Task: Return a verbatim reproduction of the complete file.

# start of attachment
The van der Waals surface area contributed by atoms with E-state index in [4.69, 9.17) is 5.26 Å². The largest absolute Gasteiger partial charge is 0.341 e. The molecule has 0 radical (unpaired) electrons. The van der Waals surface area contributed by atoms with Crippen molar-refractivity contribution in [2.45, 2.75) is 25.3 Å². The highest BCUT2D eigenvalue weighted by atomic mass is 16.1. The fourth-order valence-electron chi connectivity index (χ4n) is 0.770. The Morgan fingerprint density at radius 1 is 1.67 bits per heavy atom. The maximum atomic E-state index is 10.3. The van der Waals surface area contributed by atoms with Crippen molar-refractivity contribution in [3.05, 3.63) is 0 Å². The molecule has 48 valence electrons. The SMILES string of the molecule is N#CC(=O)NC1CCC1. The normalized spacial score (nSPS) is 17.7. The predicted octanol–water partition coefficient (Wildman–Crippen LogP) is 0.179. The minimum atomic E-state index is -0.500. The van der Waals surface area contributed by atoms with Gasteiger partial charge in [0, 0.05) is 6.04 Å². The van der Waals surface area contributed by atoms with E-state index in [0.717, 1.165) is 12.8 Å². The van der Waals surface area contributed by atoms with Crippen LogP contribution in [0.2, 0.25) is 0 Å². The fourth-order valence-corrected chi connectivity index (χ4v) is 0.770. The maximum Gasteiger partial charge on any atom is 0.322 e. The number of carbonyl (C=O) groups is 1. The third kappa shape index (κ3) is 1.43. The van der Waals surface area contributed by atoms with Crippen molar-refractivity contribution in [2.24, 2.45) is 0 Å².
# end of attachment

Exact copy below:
The van der Waals surface area contributed by atoms with E-state index in [4.69, 9.17) is 5.26 Å². The largest absolute Gasteiger partial charge is 0.341 e. The molecule has 0 radical (unpaired) electrons. The van der Waals surface area contributed by atoms with Crippen molar-refractivity contribution in [2.45, 2.75) is 25.3 Å². The highest BCUT2D eigenvalue weighted by atomic mass is 16.1. The fourth-order valence-electron chi connectivity index (χ4n) is 0.770. The Morgan fingerprint density at radius 1 is 1.67 bits per heavy atom. The maximum atomic E-state index is 10.3. The van der Waals surface area contributed by atoms with Crippen molar-refractivity contribution in [3.05, 3.63) is 0 Å². The molecule has 48 valence electrons. The SMILES string of the molecule is N#CC(=O)NC1CCC1. The normalized spacial score (nSPS) is 17.7. The predicted octanol–water partition coefficient (Wildman–Crippen LogP) is 0.179. The minimum atomic E-state index is -0.500. The van der Waals surface area contributed by atoms with Gasteiger partial charge in [0, 0.05) is 6.04 Å². The van der Waals surface area contributed by atoms with E-state index in [0.717, 1.165) is 12.8 Å². The van der Waals surface area contributed by atoms with Crippen LogP contribution in [0.2, 0.25) is 0 Å². The fourth-order valence-corrected chi connectivity index (χ4v) is 0.770. The maximum Gasteiger partial charge on any atom is 0.322 e. The number of carbonyl (C=O) groups is 1. The third kappa shape index (κ3) is 1.43. The van der Waals surface area contributed by atoms with Crippen molar-refractivity contribution in [2.24, 2.45) is 0 Å².